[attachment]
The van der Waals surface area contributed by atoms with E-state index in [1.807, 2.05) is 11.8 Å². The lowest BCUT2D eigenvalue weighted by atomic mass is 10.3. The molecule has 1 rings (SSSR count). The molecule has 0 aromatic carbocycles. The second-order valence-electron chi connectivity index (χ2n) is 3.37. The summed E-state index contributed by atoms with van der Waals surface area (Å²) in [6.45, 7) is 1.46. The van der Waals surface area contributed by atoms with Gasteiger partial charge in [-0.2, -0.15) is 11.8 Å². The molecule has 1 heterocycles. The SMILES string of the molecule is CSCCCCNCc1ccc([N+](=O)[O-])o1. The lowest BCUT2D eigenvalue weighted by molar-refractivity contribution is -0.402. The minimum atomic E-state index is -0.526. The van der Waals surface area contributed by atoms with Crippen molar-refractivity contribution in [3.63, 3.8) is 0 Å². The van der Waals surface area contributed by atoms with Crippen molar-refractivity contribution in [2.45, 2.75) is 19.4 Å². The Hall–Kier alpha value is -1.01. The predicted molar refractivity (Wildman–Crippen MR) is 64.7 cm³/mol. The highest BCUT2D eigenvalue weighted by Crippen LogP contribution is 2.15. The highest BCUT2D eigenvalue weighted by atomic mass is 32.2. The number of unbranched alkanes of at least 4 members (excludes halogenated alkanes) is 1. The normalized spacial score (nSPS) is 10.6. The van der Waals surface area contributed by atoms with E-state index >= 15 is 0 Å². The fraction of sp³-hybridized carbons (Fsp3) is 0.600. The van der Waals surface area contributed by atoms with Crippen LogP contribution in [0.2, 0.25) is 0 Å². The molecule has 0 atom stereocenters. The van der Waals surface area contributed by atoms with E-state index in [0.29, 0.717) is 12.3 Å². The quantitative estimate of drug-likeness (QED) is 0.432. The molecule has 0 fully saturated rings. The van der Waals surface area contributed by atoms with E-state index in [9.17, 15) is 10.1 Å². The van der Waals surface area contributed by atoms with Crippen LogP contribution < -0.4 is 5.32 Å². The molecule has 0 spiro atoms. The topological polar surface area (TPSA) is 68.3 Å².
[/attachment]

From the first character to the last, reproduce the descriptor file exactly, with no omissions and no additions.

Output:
The van der Waals surface area contributed by atoms with E-state index in [1.807, 2.05) is 11.8 Å². The lowest BCUT2D eigenvalue weighted by atomic mass is 10.3. The molecule has 1 rings (SSSR count). The molecule has 0 aromatic carbocycles. The second-order valence-electron chi connectivity index (χ2n) is 3.37. The summed E-state index contributed by atoms with van der Waals surface area (Å²) in [6.45, 7) is 1.46. The van der Waals surface area contributed by atoms with Gasteiger partial charge in [-0.2, -0.15) is 11.8 Å². The molecule has 1 heterocycles. The SMILES string of the molecule is CSCCCCNCc1ccc([N+](=O)[O-])o1. The lowest BCUT2D eigenvalue weighted by molar-refractivity contribution is -0.402. The minimum atomic E-state index is -0.526. The van der Waals surface area contributed by atoms with Crippen molar-refractivity contribution in [3.63, 3.8) is 0 Å². The van der Waals surface area contributed by atoms with Crippen molar-refractivity contribution in [2.45, 2.75) is 19.4 Å². The Hall–Kier alpha value is -1.01. The predicted molar refractivity (Wildman–Crippen MR) is 64.7 cm³/mol. The highest BCUT2D eigenvalue weighted by Crippen LogP contribution is 2.15. The highest BCUT2D eigenvalue weighted by atomic mass is 32.2. The number of unbranched alkanes of at least 4 members (excludes halogenated alkanes) is 1. The normalized spacial score (nSPS) is 10.6. The van der Waals surface area contributed by atoms with E-state index >= 15 is 0 Å². The fraction of sp³-hybridized carbons (Fsp3) is 0.600. The van der Waals surface area contributed by atoms with Crippen LogP contribution in [0.2, 0.25) is 0 Å². The molecule has 0 atom stereocenters. The van der Waals surface area contributed by atoms with E-state index in [0.29, 0.717) is 12.3 Å². The quantitative estimate of drug-likeness (QED) is 0.432. The molecule has 0 fully saturated rings. The van der Waals surface area contributed by atoms with E-state index in [9.17, 15) is 10.1 Å². The van der Waals surface area contributed by atoms with Crippen LogP contribution < -0.4 is 5.32 Å². The molecule has 0 spiro atoms. The topological polar surface area (TPSA) is 68.3 Å².